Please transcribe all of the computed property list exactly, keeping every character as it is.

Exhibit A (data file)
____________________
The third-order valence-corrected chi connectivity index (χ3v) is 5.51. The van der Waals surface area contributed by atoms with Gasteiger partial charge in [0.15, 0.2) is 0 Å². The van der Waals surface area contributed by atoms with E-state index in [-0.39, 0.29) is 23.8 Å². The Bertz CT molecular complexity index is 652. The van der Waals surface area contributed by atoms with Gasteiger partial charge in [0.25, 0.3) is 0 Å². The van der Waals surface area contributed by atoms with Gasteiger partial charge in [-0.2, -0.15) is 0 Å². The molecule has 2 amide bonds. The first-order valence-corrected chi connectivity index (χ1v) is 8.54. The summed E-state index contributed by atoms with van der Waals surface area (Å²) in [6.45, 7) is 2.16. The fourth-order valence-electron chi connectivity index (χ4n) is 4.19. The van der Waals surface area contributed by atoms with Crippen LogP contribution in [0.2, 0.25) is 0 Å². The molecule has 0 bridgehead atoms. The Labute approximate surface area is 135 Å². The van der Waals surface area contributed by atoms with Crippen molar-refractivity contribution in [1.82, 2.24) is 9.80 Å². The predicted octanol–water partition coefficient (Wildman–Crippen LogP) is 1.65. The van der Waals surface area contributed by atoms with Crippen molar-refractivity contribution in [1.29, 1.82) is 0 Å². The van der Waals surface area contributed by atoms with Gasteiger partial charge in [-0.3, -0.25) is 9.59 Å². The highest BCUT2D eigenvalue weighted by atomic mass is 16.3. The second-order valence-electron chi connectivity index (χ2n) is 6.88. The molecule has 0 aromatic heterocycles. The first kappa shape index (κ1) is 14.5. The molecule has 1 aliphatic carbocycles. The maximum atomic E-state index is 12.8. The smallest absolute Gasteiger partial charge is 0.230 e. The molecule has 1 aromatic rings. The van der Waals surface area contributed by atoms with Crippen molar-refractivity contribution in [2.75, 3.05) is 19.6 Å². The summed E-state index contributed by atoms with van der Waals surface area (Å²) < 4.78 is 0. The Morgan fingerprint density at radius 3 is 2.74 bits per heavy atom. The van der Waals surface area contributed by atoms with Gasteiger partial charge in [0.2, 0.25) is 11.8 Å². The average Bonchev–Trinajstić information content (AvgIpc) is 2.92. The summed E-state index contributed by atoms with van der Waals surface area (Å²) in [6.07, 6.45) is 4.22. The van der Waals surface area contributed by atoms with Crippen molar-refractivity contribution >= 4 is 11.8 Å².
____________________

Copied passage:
The third-order valence-corrected chi connectivity index (χ3v) is 5.51. The van der Waals surface area contributed by atoms with Gasteiger partial charge in [0.15, 0.2) is 0 Å². The van der Waals surface area contributed by atoms with E-state index in [-0.39, 0.29) is 23.8 Å². The Bertz CT molecular complexity index is 652. The van der Waals surface area contributed by atoms with Gasteiger partial charge in [0.25, 0.3) is 0 Å². The van der Waals surface area contributed by atoms with Gasteiger partial charge in [-0.2, -0.15) is 0 Å². The molecule has 2 amide bonds. The first-order valence-corrected chi connectivity index (χ1v) is 8.54. The summed E-state index contributed by atoms with van der Waals surface area (Å²) in [6.45, 7) is 2.16. The fourth-order valence-electron chi connectivity index (χ4n) is 4.19. The van der Waals surface area contributed by atoms with Crippen LogP contribution in [0.2, 0.25) is 0 Å². The molecule has 0 bridgehead atoms. The Labute approximate surface area is 135 Å². The van der Waals surface area contributed by atoms with Crippen molar-refractivity contribution in [1.82, 2.24) is 9.80 Å². The predicted octanol–water partition coefficient (Wildman–Crippen LogP) is 1.65. The van der Waals surface area contributed by atoms with Crippen molar-refractivity contribution in [1.29, 1.82) is 0 Å². The van der Waals surface area contributed by atoms with Gasteiger partial charge in [-0.3, -0.25) is 9.59 Å². The highest BCUT2D eigenvalue weighted by atomic mass is 16.3. The second-order valence-electron chi connectivity index (χ2n) is 6.88. The molecule has 0 aromatic heterocycles. The first kappa shape index (κ1) is 14.5. The molecule has 1 aliphatic carbocycles. The maximum atomic E-state index is 12.8. The smallest absolute Gasteiger partial charge is 0.230 e. The molecule has 1 aromatic rings. The van der Waals surface area contributed by atoms with Crippen molar-refractivity contribution in [2.75, 3.05) is 19.6 Å². The summed E-state index contributed by atoms with van der Waals surface area (Å²) < 4.78 is 0. The Morgan fingerprint density at radius 3 is 2.74 bits per heavy atom. The van der Waals surface area contributed by atoms with Gasteiger partial charge in [0.2, 0.25) is 11.8 Å². The average Bonchev–Trinajstić information content (AvgIpc) is 2.92. The summed E-state index contributed by atoms with van der Waals surface area (Å²) in [6.07, 6.45) is 4.22. The van der Waals surface area contributed by atoms with Crippen molar-refractivity contribution >= 4 is 11.8 Å².